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  • Writer's pictureRichard Kershaw

Harvest 2024: And that's a wrap...almost

Here are some comments and insights into this year's harvest in Elgin.

By Richard Kershaw MW

Our Syrah is always last to be harvested.

As the whirlwind of the 2024 grape harvest begins to dwindle, I've managed to carve out a moment to share insights into this year's harvest and address the key questions that have surfaced amid the vines.


As most of you know, I love delving into technical details (as below). Click on the word links for easier-to-understand translations and definitions added by Sarah.

The Growing Season

The 2024 growing season presented unique challenges, with record-breaking winter rainfall persisting into September, followed by notable heat spikes in January. Despite these conditions, our vineyards experienced relatively normal bud break and flowering timings. However, the grapes exhibited signs of dehydration due to the intense heat, prompting us to exercise patience and allow for sugar and acid stabilisation before harvest. We're currently in the late stages of the harvest, and while it's still premature to make definitive assessments, the vines have shown promising signs of resilience and quality so far.

Overcoming Challenges with Patience

One of the primary challenges this year stemmed from the erratic weather patterns, particularly the heat spikes, which led to higher fructose levels in the grapes (see below section) and the slight dehydration that the vines experienced during this short passage of time (see below). Additionally, diminished cloud cover increased our UV exposure, hastening ripening processes and necessitating meticulous vineyard management strategies.

Tackling the fructose issue first: 

It is known that fructose increases with ripening, but a few other juice characteristics also change. Total acids tend to drop, with malic acid dropping faster than tartaric. The potassium content of the juice rises, which has implications for further acid dropout as it interacts with tartaric acid to form insoluble tartrates. Yeast available nitrogen (YAN) also falls with ripening. Looking at the GFR (glucose-fructose-ratio) in conjunction with these other parameters can give a winemaker an indication of how stressed the vines were before harvest and the potential for problems during fermentation. Looking at the juice before fermentation will provide winemakers with an indication of whether a natural fermentation would be feasible.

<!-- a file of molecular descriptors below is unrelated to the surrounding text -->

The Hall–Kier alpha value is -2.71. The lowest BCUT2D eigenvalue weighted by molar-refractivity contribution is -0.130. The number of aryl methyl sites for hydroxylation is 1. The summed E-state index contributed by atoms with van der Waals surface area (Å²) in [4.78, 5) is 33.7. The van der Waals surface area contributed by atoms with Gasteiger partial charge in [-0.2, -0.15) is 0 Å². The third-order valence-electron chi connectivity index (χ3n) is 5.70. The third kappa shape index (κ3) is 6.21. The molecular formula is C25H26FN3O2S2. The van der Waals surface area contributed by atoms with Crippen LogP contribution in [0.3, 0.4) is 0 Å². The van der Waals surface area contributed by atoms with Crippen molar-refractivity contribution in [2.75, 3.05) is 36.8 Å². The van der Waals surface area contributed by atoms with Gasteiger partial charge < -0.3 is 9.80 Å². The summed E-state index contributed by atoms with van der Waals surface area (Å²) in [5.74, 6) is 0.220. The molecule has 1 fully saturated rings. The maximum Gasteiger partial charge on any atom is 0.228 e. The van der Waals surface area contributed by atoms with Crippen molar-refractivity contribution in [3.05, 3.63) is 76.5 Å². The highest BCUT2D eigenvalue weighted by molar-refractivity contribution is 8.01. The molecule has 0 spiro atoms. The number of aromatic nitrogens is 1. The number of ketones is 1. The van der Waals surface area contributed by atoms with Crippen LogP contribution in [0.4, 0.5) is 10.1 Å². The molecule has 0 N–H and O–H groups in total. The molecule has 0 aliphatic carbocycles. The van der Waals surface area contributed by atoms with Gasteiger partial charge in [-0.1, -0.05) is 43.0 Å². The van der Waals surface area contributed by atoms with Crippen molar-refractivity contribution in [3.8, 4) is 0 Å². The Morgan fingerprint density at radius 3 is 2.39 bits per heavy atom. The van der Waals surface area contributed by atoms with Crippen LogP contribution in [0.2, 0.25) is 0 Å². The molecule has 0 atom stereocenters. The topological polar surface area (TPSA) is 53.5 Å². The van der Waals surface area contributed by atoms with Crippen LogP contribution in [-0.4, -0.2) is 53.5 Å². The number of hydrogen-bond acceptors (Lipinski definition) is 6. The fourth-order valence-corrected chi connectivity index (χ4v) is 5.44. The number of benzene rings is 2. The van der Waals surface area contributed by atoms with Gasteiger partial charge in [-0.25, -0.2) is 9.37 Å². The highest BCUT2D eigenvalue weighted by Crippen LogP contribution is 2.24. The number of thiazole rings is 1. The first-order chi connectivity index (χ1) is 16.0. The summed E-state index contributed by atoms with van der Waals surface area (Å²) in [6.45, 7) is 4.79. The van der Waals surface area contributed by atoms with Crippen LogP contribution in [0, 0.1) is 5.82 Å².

During fermentation, the membrane transport system tends to favour glucose over fructose. The concentration of fructose, vitamins, and nitrogen in the juice can influence this degree of preference. The rising alcohol concentration as the fermentation progresses also slows glucose uptake.

Getting such a wine going again often requires using a selected Fructophilic yeast and specialised nutrients.

Wines that finish fermenting but end up with more residual sugar in the form of fructose can have the following characteristics.

  • Wines with higher residual fructose can taste sweeter, even if the total amount of residual sugar is low. This is often the cause of undesirable sweetness in dry wines, as fructose tastes almost twice as sweet as glucose.

  • Elevated residual fructose levels correspond to reduced ethanol, yielding an altered mouthfeel.

Given the fundamental understanding of glucose and fructose’s role in fermentation, proficient winemakers are equipped with the necessary insight to avoid the dreaded ‘stuck fermentation’.